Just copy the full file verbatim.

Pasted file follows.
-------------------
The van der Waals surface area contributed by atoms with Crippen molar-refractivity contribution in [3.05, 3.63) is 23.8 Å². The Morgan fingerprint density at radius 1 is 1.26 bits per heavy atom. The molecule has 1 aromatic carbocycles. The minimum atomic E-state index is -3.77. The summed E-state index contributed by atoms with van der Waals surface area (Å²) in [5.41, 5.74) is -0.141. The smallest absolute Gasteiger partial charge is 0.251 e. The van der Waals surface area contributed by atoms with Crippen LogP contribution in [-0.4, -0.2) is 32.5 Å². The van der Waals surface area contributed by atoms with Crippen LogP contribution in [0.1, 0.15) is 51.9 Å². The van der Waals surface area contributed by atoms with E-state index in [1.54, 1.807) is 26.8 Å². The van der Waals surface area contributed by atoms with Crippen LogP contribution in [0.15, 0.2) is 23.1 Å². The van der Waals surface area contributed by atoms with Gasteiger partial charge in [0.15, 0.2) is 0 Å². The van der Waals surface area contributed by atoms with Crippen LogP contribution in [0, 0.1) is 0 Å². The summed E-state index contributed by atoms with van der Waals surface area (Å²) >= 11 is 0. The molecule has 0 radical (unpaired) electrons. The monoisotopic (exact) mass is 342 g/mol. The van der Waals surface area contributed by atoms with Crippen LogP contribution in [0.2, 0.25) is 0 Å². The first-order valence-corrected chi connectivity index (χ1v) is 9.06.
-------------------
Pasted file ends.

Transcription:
The van der Waals surface area contributed by atoms with Crippen molar-refractivity contribution in [3.05, 3.63) is 23.8 Å². The Morgan fingerprint density at radius 1 is 1.26 bits per heavy atom. The molecule has 1 aromatic carbocycles. The minimum atomic E-state index is -3.77. The summed E-state index contributed by atoms with van der Waals surface area (Å²) in [5.41, 5.74) is -0.141. The smallest absolute Gasteiger partial charge is 0.251 e. The van der Waals surface area contributed by atoms with Crippen LogP contribution in [-0.4, -0.2) is 32.5 Å². The van der Waals surface area contributed by atoms with Crippen LogP contribution in [0.1, 0.15) is 51.9 Å². The van der Waals surface area contributed by atoms with E-state index in [1.54, 1.807) is 26.8 Å². The van der Waals surface area contributed by atoms with Crippen LogP contribution in [0.15, 0.2) is 23.1 Å². The van der Waals surface area contributed by atoms with Gasteiger partial charge in [0.15, 0.2) is 0 Å². The van der Waals surface area contributed by atoms with Crippen LogP contribution in [0, 0.1) is 0 Å². The summed E-state index contributed by atoms with van der Waals surface area (Å²) >= 11 is 0. The molecule has 0 radical (unpaired) electrons. The monoisotopic (exact) mass is 342 g/mol. The van der Waals surface area contributed by atoms with Crippen LogP contribution in [0.2, 0.25) is 0 Å². The first-order valence-corrected chi connectivity index (χ1v) is 9.06.